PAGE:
This library provides a collection of data structures implemented using a modular, extensible, foldable, weight balanced persistent binary tree: ordered-sets, ordered-maps, interval-sets, and interval-maps.
To install, add the following dependency to your project or build file:
[com.dean/interval-tree "0.1.2"]
The public api resides in the top-level com.dean.interval-tree.core
namespace:
(require '[com.dean.interval-tree.core :as dean])
The basic operation of this library is as a drop-in replacement for
clojure.core/sorted-set
and clojure.core/sorted-map
.
(dean/ordered-set coll)
(dean/ordered-set-by pred coll)
(dean/ordered-map coll)
(dean/ordered-map-by pred coll)
(dean/interval-set coll)
(dean/interval-map coll)
Imagine you'd like to associate values with members of a set of
intervals over some continuous domain such as time or real numbers.
An example of this is shown below. An interval map answers the question,
which intervals overlap at some point on the domain. At 3.14159, in this
case, would be x4
and x7
. The interval map is sparse itself, of
course, and would only need to contain the 8 constituent intervals.
x8: +-----+
x7: +-----------------------------------+
x6: +
x5: +-----------+
x4: +-----------------------------+
x3: +-----+
x2: +-----------------+
x1: +-----------+
0=====1=====2=====3=====4=====5=====6=====7=====8=====9
This corresponds to the following example code:
(def x (dean/interval-map {[1 3] :x1
[4 7] :x2
[8 9] :x3
[0 5] :x4
[6 8] :x5
[9 9] :x6
[3 9] :x7
[4 5] :x8}))
(x 3.141592654) ;; => [:x4 :x7]
(x [5 5]) ;; => [:x4 :x7 :x8 :x2]
(get x 9) ;; => [:x7 :x3 :x6]
(get x 9.00001) ;; => nil
(get x [1 4]) ;; => [:x4 :x1 :x7 :x8 :x2]
This library implements a diverse collection of efficent set operations on foldably parallel ordered sets:
(def foo (shuffle (range 500000)))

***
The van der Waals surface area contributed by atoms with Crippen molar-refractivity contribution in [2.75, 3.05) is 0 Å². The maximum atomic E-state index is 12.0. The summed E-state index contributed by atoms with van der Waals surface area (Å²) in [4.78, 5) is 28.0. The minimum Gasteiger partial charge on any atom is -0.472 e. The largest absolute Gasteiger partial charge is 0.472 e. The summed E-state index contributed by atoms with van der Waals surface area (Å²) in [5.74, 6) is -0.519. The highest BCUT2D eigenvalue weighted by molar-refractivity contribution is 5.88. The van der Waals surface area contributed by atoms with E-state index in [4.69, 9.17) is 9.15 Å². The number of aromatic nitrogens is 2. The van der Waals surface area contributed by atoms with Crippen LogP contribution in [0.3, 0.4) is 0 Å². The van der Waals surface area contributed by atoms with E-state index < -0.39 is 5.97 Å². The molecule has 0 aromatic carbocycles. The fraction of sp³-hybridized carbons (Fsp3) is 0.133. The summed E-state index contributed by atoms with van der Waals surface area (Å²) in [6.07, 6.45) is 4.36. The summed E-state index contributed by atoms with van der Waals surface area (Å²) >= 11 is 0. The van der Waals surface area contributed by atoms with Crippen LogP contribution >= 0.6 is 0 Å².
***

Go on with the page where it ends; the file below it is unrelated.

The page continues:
(def bar (shuffle (range 1000000)))
(def s0 (shuffle (range 0 1000000 2)))
(def s1 (shuffle (range 0 1000000 3)))
;;
;;; dean/ordered-set
;;
(time (def x (ordered-set foo))) ;; 500K: "Elapsed time: 564.248517 msecs"
(time (def y (ordered-set bar))) ;; 1M: "Elapsed time: 1187.734211 msecs"
(time (def s (dean/intersection
(ordered-set s0)
(ordered-set s1)))) ;; 833K: "Elapsed time: 1242.961445 msecs"
(time (r/fold + + y)) ;; 1M: "Elapsed time: 54.363545 msecs"
;;
;;; clojure.core/sorted-set
;;
(time (def v (into (sorted-set) foo))) ;; 500K: "Elapsed time: 839.188189 msecs"
(time (def w (into (sorted-set) bar))) ;; 1M: "Elapsed time: 1974.798286 msecs"
(time (def s (clojure.set/intersection
(into (sorted-set) s0)
(into (sorted-set) s1)))) ;; 833K: "Elapsed time: 1589.786106 msecs"
(time (r/fold + + w)) ;; 1M: "Elapsed time: 167.916539 msecs"
Testing is accomplished with the standard lein test
$ time lein test
lein test com.dean.interval-tree.interval-map-test
lein test com.dean.interval-tree.interval-set-test
lein test com.dean.interval-tree.interval-test
lein test com.dean.interval-tree.ordered-map-test
lein test com.dean.interval-tree.ordered-set-test
lein test com.dean.interval-tree.tree-test
Ran 30 tests containing 98214 assertions.
0 failures, 0 errors.
real 5m34.487s
user 10m21.397s
sys 0m5.047s
This data structure library is designed around the following concepts of modularity and extensibility.
The top level collections are built on the standard Clojure/Java
interfaces, so, for example, working with an ordered-set
is
identical to working with Clojure's sorted-set
, using all of the same
standard collection functions, for the 99% case: meta, nth, seq, rseq,
assoc(-in), get(-in), invoke, compare, to-array, empty, .indexOf,
.lastIndexof, size, iterator-seq, first, last, =, count, empty,
contains, conj. disj, cons, fold, and many old friends will just
work, using an efficient implementation that takes full advantage of the
capabilities of our underlying tree index.
An exception to the above is due to the fact that clojure.set
does not
provide interfaces for extensible sets. So, we provide our own